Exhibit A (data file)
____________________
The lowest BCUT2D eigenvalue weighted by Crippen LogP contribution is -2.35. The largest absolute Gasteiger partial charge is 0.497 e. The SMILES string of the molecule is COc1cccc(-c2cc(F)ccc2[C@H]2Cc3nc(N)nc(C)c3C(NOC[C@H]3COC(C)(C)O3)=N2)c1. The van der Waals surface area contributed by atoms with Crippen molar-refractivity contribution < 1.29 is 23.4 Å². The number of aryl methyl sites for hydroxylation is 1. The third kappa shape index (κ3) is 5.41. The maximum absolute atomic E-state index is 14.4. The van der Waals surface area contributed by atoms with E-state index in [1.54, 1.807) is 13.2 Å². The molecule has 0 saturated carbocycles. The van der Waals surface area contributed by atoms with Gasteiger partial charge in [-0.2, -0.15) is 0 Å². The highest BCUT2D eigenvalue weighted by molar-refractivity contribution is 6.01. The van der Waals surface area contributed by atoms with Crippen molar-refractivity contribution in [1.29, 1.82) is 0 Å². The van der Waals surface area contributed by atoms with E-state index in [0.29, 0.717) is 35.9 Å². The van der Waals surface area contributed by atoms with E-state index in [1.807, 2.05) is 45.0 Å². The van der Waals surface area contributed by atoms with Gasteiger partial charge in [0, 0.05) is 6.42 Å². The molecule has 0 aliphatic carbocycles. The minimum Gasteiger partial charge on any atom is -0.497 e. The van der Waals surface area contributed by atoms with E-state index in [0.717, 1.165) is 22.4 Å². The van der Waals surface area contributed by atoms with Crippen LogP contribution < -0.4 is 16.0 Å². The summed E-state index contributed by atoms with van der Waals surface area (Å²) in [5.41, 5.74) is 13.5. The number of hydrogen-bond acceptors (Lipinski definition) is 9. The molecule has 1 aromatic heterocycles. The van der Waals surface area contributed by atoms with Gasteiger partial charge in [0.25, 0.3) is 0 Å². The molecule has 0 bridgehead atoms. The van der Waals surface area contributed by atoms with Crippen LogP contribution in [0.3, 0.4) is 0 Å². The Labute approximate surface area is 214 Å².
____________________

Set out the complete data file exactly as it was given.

The lowest BCUT2D eigenvalue weighted by Crippen LogP contribution is -2.35. The largest absolute Gasteiger partial charge is 0.497 e. The SMILES string of the molecule is COc1cccc(-c2cc(F)ccc2[C@H]2Cc3nc(N)nc(C)c3C(NOC[C@H]3COC(C)(C)O3)=N2)c1. The van der Waals surface area contributed by atoms with Crippen molar-refractivity contribution < 1.29 is 23.4 Å². The number of aryl methyl sites for hydroxylation is 1. The third kappa shape index (κ3) is 5.41. The maximum absolute atomic E-state index is 14.4. The van der Waals surface area contributed by atoms with E-state index in [1.54, 1.807) is 13.2 Å². The molecule has 0 saturated carbocycles. The van der Waals surface area contributed by atoms with Gasteiger partial charge in [-0.2, -0.15) is 0 Å². The highest BCUT2D eigenvalue weighted by molar-refractivity contribution is 6.01. The van der Waals surface area contributed by atoms with Crippen molar-refractivity contribution in [1.29, 1.82) is 0 Å². The van der Waals surface area contributed by atoms with E-state index in [0.29, 0.717) is 35.9 Å². The van der Waals surface area contributed by atoms with E-state index in [1.807, 2.05) is 45.0 Å². The van der Waals surface area contributed by atoms with Gasteiger partial charge in [0, 0.05) is 6.42 Å². The molecule has 0 aliphatic carbocycles. The minimum Gasteiger partial charge on any atom is -0.497 e. The van der Waals surface area contributed by atoms with E-state index in [0.717, 1.165) is 22.4 Å². The van der Waals surface area contributed by atoms with Crippen LogP contribution < -0.4 is 16.0 Å². The summed E-state index contributed by atoms with van der Waals surface area (Å²) in [5.41, 5.74) is 13.5. The number of hydrogen-bond acceptors (Lipinski definition) is 9. The molecule has 1 aromatic heterocycles. The van der Waals surface area contributed by atoms with Gasteiger partial charge in [0.25, 0.3) is 0 Å². The molecule has 0 bridgehead atoms. The van der Waals surface area contributed by atoms with Crippen LogP contribution in [0.3, 0.4) is 0 Å². The Labute approximate surface area is 214 Å².